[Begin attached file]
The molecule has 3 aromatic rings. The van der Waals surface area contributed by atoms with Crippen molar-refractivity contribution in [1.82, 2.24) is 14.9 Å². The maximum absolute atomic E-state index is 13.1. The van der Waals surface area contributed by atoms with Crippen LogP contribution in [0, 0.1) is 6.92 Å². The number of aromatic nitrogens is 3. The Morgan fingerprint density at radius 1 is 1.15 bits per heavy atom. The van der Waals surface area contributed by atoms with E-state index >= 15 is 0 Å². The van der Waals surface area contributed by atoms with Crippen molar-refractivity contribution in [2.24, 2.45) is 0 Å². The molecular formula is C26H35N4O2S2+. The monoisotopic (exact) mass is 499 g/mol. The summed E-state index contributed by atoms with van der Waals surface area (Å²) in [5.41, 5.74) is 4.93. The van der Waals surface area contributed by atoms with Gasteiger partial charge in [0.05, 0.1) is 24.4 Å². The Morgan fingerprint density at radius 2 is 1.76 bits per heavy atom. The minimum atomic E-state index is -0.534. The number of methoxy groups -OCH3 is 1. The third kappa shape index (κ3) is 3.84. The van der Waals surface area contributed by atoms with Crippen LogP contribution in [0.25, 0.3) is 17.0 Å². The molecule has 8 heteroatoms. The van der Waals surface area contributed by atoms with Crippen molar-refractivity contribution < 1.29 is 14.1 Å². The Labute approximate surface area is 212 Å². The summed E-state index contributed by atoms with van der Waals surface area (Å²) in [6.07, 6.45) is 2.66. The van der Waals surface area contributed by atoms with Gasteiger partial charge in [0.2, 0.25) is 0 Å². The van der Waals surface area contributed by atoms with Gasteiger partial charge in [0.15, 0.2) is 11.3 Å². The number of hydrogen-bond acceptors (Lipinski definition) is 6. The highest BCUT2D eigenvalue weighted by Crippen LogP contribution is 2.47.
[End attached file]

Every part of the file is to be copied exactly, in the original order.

The molecule has 3 aromatic rings. The van der Waals surface area contributed by atoms with Crippen molar-refractivity contribution in [1.82, 2.24) is 14.9 Å². The maximum absolute atomic E-state index is 13.1. The van der Waals surface area contributed by atoms with Crippen LogP contribution in [0, 0.1) is 6.92 Å². The number of aromatic nitrogens is 3. The Morgan fingerprint density at radius 1 is 1.15 bits per heavy atom. The van der Waals surface area contributed by atoms with E-state index >= 15 is 0 Å². The van der Waals surface area contributed by atoms with Crippen molar-refractivity contribution in [2.24, 2.45) is 0 Å². The molecular formula is C26H35N4O2S2+. The monoisotopic (exact) mass is 499 g/mol. The summed E-state index contributed by atoms with van der Waals surface area (Å²) in [5.41, 5.74) is 4.93. The van der Waals surface area contributed by atoms with Gasteiger partial charge in [0.05, 0.1) is 24.4 Å². The Morgan fingerprint density at radius 2 is 1.76 bits per heavy atom. The minimum atomic E-state index is -0.534. The number of methoxy groups -OCH3 is 1. The third kappa shape index (κ3) is 3.84. The van der Waals surface area contributed by atoms with Crippen LogP contribution in [0.25, 0.3) is 17.0 Å². The molecule has 8 heteroatoms. The van der Waals surface area contributed by atoms with Crippen molar-refractivity contribution < 1.29 is 14.1 Å². The Labute approximate surface area is 212 Å². The summed E-state index contributed by atoms with van der Waals surface area (Å²) in [6.07, 6.45) is 2.66. The van der Waals surface area contributed by atoms with Gasteiger partial charge in [0.2, 0.25) is 0 Å². The van der Waals surface area contributed by atoms with Gasteiger partial charge in [0.15, 0.2) is 11.3 Å². The number of hydrogen-bond acceptors (Lipinski definition) is 6. The highest BCUT2D eigenvalue weighted by Crippen LogP contribution is 2.47.